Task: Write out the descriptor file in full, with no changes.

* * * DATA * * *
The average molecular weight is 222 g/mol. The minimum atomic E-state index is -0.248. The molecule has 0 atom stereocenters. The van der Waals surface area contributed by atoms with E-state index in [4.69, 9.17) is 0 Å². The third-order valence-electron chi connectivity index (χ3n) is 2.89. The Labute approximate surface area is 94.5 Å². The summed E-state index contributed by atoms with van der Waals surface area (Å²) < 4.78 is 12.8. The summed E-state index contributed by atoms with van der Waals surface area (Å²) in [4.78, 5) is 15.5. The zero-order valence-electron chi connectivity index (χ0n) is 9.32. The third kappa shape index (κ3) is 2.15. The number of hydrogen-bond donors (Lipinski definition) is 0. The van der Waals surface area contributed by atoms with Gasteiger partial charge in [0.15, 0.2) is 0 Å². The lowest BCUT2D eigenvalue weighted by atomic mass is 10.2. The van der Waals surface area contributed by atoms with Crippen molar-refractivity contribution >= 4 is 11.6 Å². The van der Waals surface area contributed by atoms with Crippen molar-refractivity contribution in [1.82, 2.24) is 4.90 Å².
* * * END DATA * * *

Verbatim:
The average molecular weight is 222 g/mol. The minimum atomic E-state index is -0.248. The molecule has 0 atom stereocenters. The van der Waals surface area contributed by atoms with E-state index in [4.69, 9.17) is 0 Å². The third-order valence-electron chi connectivity index (χ3n) is 2.89. The Labute approximate surface area is 94.5 Å². The summed E-state index contributed by atoms with van der Waals surface area (Å²) < 4.78 is 12.8. The summed E-state index contributed by atoms with van der Waals surface area (Å²) in [4.78, 5) is 15.5. The zero-order valence-electron chi connectivity index (χ0n) is 9.32. The third kappa shape index (κ3) is 2.15. The number of hydrogen-bond donors (Lipinski definition) is 0. The van der Waals surface area contributed by atoms with Gasteiger partial charge in [0.15, 0.2) is 0 Å². The lowest BCUT2D eigenvalue weighted by atomic mass is 10.2. The van der Waals surface area contributed by atoms with Crippen molar-refractivity contribution >= 4 is 11.6 Å². The van der Waals surface area contributed by atoms with Crippen molar-refractivity contribution in [1.82, 2.24) is 4.90 Å².